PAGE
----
How to Write Formulas in Excel 2013
Excel formulas can do everything that a basic calculator can do, so if you’re in a hurry and don’t want to pull up the Windows Calculator application, you can enter a formula in Excel to get a quick result. Experimenting with this type of formula is a great way to get accustomed to formulas in general.
Excel also has an advantage over some basic calculators (including the one in Windows): It easily does exponentiation. For example, if you want to calculate 5 to the 8th power, you would write it in Excel as =5^8.
Just as in basic math, formulas are calculated by an order of precedence. The table lists the order.
|1||Anything in parentheses||=2*(2+1)|
|3||Multiplication and division||=1+2*2|
|4||Addition and subtraction||=10–4|
In this exercise, you learn how to enter some formulas that perform simple math calculations.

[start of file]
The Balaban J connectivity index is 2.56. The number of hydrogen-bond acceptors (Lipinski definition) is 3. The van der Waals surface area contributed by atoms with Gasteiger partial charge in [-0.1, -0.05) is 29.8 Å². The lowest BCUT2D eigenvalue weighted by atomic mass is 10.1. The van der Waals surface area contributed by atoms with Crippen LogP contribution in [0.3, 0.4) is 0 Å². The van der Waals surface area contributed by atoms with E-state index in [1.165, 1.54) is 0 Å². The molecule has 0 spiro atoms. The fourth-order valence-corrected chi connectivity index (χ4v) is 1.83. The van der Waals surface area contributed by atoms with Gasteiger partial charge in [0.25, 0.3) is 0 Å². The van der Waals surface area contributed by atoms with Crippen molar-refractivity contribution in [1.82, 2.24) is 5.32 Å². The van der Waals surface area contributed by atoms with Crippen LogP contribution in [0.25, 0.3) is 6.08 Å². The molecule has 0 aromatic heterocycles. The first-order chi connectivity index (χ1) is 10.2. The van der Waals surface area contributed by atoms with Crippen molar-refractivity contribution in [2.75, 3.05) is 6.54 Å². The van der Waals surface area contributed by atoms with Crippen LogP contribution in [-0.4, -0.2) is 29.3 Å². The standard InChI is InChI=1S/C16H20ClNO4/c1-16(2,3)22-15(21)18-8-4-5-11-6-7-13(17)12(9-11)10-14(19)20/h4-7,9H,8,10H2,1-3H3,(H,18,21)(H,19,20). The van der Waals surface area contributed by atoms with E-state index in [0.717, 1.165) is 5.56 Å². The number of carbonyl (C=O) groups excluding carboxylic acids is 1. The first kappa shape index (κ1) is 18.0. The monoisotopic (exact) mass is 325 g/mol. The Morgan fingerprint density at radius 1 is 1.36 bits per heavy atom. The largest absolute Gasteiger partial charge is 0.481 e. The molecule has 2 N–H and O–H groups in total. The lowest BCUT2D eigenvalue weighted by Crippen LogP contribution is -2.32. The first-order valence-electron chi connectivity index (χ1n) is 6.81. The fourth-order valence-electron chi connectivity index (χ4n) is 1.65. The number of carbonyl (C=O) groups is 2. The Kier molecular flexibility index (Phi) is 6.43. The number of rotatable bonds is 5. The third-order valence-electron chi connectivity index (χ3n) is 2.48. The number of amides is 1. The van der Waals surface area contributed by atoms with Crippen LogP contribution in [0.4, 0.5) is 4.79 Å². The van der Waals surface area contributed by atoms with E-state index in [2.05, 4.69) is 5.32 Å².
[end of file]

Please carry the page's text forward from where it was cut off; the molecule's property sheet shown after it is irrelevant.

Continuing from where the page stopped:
Launch Excel if needed and open a new blank workbook. If you already have another workbook open, press Ctrl+N to create a new workbook.
Click cell A1, type =2+2, and press Enter.
The result of the formula appears in cell A1.
Click cell A1 again to move the cell cursor back to it; then look in the Formula bar.
Notice that the formula you entered appears there, as shown in this figure.
Click cell A2, type =2+4*3, and press Enter.
The result of the formula appears in cell A2.
In this case, because of the order of operations, the multiplication was done first (4 times 3 equals 12), and then 2 was added for a total of 14.
Press the up-arrow key once to move the cell cursor back to A2 and examine the formula in the formula bar.
In cell A3, type =(2+4)*3 and press Enter.
In this case, the parentheses forced the addition to occur first (2 plus 4 equals 6), and then 3 was multiplied for a total of 18.
Press the up-arrow key once to move the cell cursor back to A3 and note the formula shown.
Close the workbook without saving changes to it.